The above-described construction also makes it possible, as in the first embodiment, to readily and surely tilt the shielding plate 70 between the shielding position, at which the shielding plate 70 shields the front end face of the ferrule 40, and the unshielding position, at which the optical connector plug 10A is brought to the optical connection position, by merely moving the plug frame 30 inside the plug housing 20B. As a result, the front end face of the ferrule 40 is shielded with ease and without fail for the purpose of preventing the optical connector plug 10A from radiating light from its tip. This enhances the safety of the optical connector plug 10A and at the same time simplifies and ensures optical connection of the optical connector plug 10A.

In addition, with the shielding plate 70 and the operating plate 80A placed inside the plug housing 20B, the optical connector plug 10A can have contours identical with those of conventional SC type optical connector plugs. This enables the optical connector plug 10A to connect to conventional SC type optical connector adapters, and thus keeps the manufacture cost and introduction cost low.

Furthermore, the manufacture process is simplified since only the shielding plate biasing means 92 of the shielding plate 70 is needed as the biasing and holding means 90A to bias and position the shielding plate 70 and the operating plate 80A.

While only the shielding plate biasing means 92, which biases the shielding plate 70 in the direction that causes a shift from the unshielding position to the shielding position, is provided as the biasing and holding means 90A in this embodiment, this should not be construed restrictively. For instance, the biasing and holding means 90A may consist only of a biasing and holding means that biases the operating plate 80A in the direction that causes a shift from the unshielding position to the shielding position, or may be composed of the shielding plate biasing means 92 and the operating plate biasing means 91 both as in the first embodiment.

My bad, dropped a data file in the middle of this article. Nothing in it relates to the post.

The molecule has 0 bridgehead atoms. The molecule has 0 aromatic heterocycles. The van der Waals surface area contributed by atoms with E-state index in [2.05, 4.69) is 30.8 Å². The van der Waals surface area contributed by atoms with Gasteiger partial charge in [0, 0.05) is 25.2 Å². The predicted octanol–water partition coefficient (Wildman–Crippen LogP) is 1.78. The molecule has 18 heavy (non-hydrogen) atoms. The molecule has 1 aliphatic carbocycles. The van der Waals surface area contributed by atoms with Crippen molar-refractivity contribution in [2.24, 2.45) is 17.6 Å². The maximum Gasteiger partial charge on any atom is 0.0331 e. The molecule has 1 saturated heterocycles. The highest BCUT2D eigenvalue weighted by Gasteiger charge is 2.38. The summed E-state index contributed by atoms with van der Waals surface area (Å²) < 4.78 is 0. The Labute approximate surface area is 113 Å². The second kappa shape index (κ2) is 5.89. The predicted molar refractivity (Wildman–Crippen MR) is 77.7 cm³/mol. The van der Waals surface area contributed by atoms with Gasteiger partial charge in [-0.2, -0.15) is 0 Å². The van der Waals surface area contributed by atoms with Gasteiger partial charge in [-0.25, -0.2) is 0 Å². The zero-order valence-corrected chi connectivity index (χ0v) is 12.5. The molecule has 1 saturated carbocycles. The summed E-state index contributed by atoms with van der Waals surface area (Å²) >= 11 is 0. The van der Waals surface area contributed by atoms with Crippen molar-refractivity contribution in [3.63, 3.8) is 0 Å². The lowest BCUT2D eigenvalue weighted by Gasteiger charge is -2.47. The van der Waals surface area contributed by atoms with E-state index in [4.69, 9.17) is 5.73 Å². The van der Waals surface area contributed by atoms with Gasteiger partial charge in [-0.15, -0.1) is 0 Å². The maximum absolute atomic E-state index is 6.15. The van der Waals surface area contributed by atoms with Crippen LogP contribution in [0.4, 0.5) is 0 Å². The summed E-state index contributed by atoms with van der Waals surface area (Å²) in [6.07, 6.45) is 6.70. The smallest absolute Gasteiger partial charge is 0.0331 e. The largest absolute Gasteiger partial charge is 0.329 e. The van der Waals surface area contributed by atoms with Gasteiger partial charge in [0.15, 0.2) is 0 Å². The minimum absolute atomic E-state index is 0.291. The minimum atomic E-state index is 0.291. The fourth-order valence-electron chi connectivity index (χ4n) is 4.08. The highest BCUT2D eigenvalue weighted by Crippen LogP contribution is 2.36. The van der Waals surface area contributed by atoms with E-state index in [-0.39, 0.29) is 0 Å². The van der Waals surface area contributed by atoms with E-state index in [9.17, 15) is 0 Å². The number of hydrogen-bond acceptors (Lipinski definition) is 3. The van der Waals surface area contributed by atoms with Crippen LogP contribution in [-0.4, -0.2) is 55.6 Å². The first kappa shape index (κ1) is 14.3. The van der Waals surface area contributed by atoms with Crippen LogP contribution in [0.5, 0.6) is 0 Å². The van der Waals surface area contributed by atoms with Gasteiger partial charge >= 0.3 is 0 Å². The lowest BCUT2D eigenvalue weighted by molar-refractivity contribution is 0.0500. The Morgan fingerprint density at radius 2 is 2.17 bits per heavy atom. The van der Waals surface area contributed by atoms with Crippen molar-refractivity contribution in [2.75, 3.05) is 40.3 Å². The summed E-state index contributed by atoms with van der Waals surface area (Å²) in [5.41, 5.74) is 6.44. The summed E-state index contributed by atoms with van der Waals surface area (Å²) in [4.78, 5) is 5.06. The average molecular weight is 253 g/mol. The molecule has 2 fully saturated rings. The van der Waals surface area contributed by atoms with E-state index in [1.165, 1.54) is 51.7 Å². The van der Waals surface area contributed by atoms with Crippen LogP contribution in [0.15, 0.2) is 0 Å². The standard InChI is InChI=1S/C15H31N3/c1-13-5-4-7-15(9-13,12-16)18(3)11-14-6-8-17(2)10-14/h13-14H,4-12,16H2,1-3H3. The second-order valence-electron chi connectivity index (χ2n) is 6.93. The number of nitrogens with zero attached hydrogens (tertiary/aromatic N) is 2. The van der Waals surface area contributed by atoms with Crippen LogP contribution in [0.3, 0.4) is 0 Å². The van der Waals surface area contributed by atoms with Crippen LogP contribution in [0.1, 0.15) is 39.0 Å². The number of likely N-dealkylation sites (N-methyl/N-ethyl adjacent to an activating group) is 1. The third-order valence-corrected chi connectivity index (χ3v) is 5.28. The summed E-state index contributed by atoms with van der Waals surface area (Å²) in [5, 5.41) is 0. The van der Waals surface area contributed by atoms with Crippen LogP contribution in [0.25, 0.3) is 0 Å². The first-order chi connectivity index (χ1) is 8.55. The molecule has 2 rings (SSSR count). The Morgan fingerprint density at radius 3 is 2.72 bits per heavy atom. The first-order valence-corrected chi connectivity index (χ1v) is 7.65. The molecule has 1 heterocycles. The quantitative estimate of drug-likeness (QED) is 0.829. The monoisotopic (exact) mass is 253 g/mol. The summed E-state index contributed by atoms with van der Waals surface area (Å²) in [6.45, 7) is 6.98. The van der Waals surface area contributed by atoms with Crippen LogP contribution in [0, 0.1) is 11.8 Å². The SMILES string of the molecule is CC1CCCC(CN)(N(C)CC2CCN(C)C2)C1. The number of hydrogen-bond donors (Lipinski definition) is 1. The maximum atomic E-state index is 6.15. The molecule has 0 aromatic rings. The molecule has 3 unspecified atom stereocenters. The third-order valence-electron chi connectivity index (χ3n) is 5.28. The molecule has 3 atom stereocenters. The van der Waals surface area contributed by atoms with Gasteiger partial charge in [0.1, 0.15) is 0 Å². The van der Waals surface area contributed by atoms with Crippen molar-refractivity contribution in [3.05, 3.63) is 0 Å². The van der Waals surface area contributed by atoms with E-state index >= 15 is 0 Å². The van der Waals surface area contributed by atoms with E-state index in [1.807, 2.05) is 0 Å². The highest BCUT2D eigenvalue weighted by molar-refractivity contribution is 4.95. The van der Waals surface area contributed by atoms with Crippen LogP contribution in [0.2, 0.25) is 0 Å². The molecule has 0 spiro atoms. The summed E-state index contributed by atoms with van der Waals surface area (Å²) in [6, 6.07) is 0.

The shielding plate 70, which in this embodiment has such a length that its distal end comes into contact with the inner wall of the plug frame holding hole 21 thus fixing the shielding plate 70 to the shielding position, may not be that long since the operating plate 80A restricts the tilt of the shielding plate 70 toward the front end face of the ferrule 40. However, the shielding plate still has to be long enough to not slip out of the insertion hole 82 of the operating plate 80A when in the non-shielding position.

Third Embodiment

FIGS. 6A and 6B are a perspective view of an optical connector plug according to a third embodiment of the present invention and a plan view of the same, respectively. FIGS. 7A and 7B are sectional views of a main part, and are taken along the lines EE′ and FF′ of FIG. 6B, respectively. In this embodiment, members identical to those of the above embodiments are denoted by the same symbols and descriptions on such members will not be repeated.

As shown in the FIGS. 6A and 6B and FIGS. 7A and 7B, an optical connector plug 10B has a plug housing 20B in which the plug frame 30 similar to the one in the above-described first embodiment is held in a movable manner. The plug frame 30 holds the ferrule 40, the stop ring 50, and a biasing spring (not shown).

The plug housing 20B has the plug frame holding hole 21. Proximal ends of a shielding plate 70B and an operating plate 80B are held through the shielding plate axis 71 and the operating plate axis 81 in a tiltable manner, respectively, to one side of the inner wall of the plug frame holding hole 21.

Each side in the width direction of the shielding plate 70B is notched, forming a pair of notch portions 72. The two notch portions 72 leave a narrow-width portion 73 in the middle.

The operating plate 80B is wider than the shielding plate 70B, and has about its center an open-end slot 83 running along its length. The open end of the slot 83 is at the edge on the distal end side of the operating plate 80B. The width of the slot 83 is smaller than that of the shielding plate 70B and is slightly larger than that of the narrow-width portion 73. The narrow-width portion 73 of the shielding plate 70B is inserted in the slot 83 of the operating plate 80B to engage the shielding plate 70B and the operating plate 80B with each other.

With the shielding plate 70B and the operating plate 80B engaged with each other on the distal end side, the operating plate 80B restricts the tilt of the shielding plate 70B at the shielding position toward the front end face of the ferrule 40. This restrictive effect is exerted when the shielding plate axis 71 of the shielding plate 70B, the operating plate axis 81 of the operating plate 80B, and the intersecting point between the shielding plate 70B and the operating plate 80B, form a given arrangement.